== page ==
Warlordism turns out, for example, to be the single greatest obstacle to economic progress. “Only governments that enjoy the confidence of their citizens,” Humphreys rightly observes, “can really take the steps needed” to enable growth. Not enjoying the benefits of civil society, the rule of law, or many basic freedoms, the Arabic-speaking countries are falling ever further behind in the brutally efficient global marketplace: “Not one Middle Eastern state (with the partial exception of Turkey and of course Israel) has followed the only economic growth strategy that has worked since World War II––namely, the export-oriented production of high-value-added manufactures.” As a result, and this is a startling fact, “there is not one Middle Eastern manufactured item that can be sold competitively on world markets.”

More depressing yet, the author sees no relief from this predicament anytime soon: as far as the eye can see, “we are left with weak and frustrated governments, uncertain of their place on the world stage and unable to achieve key domestic policy goals. They themselves are under siege by frustrated, angry populations.” The consequences are worrisome: “It is a certain recipe for turmoil, perhaps ultimately a cataclysm.”

Humphreys traces the fall of bygone ideologies, like Pan-Arabism, and shows that the sort of conventional state patriotism found in most of the world has little chance among Arabic-speakers, for most of today’s countries are creations of the colonial era that fail to draw on deep feelings. Given the paucity of rivals, Islamism pretty much has the field to itself, and Humphreys devotes considerable space to understanding what it is and what it implies.

In a useful categorization, he notes that Muslims have historically had three kinds of attitudes toward their religion, one relaxed and two stringent. In the relaxed viewpoint, Islam “is simply what Muslims actually do and believe.” Its adherents hold that the established order is “inherently Islamic,” and regard anything more as superfluous. This status quo way of looking at things holds that “Islam is a body of values, beliefs, and practices that undergirds and legitimizes the way things are.” In this schema, the role of government is merely “to shelter and supervise ordinary religious belief and practice, not to establish the Kingdom of God on earth.” This “go-along, get-along” outlook has been the norm through fourteen centuries of Muslim history.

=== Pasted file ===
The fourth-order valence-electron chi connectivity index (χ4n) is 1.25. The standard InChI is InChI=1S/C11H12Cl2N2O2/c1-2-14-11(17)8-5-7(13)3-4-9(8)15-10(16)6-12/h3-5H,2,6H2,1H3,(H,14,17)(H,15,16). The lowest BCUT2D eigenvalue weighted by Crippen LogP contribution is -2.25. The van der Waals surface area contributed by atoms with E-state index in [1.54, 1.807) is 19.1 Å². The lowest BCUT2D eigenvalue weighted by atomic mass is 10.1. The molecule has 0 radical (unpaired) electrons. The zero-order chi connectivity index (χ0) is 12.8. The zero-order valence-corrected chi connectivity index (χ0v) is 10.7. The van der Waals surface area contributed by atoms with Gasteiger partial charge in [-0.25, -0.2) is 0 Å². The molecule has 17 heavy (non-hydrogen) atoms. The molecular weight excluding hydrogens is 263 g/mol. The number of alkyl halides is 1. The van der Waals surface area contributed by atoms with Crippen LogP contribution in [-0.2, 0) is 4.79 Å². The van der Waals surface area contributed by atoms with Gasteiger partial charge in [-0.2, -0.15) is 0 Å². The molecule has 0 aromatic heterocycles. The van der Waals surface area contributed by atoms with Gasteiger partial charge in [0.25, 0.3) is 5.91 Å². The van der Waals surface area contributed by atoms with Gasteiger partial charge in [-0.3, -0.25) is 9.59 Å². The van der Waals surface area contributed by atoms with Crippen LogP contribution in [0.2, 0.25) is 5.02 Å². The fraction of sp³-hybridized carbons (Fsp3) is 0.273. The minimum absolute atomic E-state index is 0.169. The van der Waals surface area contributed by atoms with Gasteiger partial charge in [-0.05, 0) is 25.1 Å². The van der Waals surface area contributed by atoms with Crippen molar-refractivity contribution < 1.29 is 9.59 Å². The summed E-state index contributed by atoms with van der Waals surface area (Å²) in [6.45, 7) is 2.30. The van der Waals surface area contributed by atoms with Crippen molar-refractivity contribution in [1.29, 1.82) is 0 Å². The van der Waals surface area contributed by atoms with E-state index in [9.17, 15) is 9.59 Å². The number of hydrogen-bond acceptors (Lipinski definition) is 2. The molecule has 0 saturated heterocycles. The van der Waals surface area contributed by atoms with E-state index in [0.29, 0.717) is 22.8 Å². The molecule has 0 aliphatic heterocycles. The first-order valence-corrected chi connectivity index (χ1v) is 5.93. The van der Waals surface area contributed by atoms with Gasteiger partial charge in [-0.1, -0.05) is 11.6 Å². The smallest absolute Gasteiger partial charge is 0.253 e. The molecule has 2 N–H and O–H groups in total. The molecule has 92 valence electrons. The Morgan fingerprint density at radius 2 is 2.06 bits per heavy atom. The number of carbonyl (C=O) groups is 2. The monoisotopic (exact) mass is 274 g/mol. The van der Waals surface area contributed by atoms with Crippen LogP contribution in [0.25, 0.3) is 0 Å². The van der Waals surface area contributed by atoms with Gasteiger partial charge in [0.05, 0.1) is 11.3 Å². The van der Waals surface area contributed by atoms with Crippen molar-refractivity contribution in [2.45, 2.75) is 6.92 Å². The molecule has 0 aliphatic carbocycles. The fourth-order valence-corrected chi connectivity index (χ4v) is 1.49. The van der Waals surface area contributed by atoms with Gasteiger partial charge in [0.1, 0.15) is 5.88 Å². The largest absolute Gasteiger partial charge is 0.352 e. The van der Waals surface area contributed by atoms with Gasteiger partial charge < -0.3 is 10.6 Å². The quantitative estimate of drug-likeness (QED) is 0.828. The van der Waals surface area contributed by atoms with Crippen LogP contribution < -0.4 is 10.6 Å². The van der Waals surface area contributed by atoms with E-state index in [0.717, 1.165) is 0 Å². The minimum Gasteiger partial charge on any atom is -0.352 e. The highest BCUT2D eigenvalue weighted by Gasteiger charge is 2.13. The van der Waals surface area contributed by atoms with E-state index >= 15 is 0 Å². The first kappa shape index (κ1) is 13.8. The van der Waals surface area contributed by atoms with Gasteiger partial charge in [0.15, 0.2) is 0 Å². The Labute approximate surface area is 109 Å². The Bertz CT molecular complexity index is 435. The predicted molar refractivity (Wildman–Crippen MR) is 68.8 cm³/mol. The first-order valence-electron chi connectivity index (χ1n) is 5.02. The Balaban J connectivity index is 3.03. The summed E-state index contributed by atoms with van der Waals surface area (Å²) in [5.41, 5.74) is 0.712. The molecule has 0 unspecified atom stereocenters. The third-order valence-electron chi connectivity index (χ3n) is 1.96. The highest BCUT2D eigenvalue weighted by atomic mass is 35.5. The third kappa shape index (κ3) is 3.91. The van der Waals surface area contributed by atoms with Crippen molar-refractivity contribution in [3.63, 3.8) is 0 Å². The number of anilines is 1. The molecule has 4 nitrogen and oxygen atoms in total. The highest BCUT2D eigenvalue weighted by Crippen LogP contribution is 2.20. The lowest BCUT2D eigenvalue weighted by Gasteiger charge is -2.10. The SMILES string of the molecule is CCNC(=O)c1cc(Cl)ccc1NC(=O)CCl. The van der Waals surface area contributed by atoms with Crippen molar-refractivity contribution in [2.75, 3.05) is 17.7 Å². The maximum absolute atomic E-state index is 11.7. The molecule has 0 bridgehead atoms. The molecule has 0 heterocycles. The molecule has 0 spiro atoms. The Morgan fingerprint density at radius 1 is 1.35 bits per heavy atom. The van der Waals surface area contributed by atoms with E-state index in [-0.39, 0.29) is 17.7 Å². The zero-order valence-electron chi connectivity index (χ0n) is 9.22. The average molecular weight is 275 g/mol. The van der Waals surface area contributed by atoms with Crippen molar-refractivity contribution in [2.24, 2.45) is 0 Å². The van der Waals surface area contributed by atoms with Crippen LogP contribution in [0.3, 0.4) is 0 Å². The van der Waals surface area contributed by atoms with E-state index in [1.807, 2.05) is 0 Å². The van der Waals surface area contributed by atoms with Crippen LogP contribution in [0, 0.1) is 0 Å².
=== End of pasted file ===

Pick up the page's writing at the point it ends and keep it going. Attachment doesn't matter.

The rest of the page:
However, in troubled times such as the present, one of the stringent approaches tends to take over. These are more revolutionary, seeing in Islam not affirmation of the status quo but the means to build “a new society founded on God’s law.” In one variant, it is the rulers (as in Saudi Arabia, Iran, Sudan, and Afghanistan) who impose a strict Islam on their populaces; in the other, discontented elements (as in Algeria, Egypt, and also Saudi Arabia) use Islam “as a language of reform and protest” to mobilize against the rulers. With slogans such as “Islam is the solution,” these movements raise expectations for a new utopian order. This simple division helps to clarify many of the tensions prevailing among Muslims today.

Humphreys also has important things to say about three prominent but delicate aspects of Islamic politics: jihad (conventionally translated as holy war ), the treatment of women, and the human rights record. Ignoring apologetic blather about jihad being a form of moral self-improvement, he concentrates on its martial meaning and finds that it is a “crucial concept” for Muslims when fending off the West or justifying domestic repression. Women face the hard reality that “the Qur’an is irredeemably patriarchal.” Human rights stumble on the fact that in Islamic law, “the claims of the community against its members take priority over those of individuals against the community.”

Humphreys is no historical determinist, and he offers the cautious hope that the Middle East’s many problems are not irremediable. That may be, but most readers will come away from this book persuaded that the region’s “troubled age” will persist well into the future.

Daniel Pipes, by training a medieval historian, is director of the Middle East Forum and author of Conspiracy: How the Paranoid Style Flourishes and Where It Comes From (Free Press).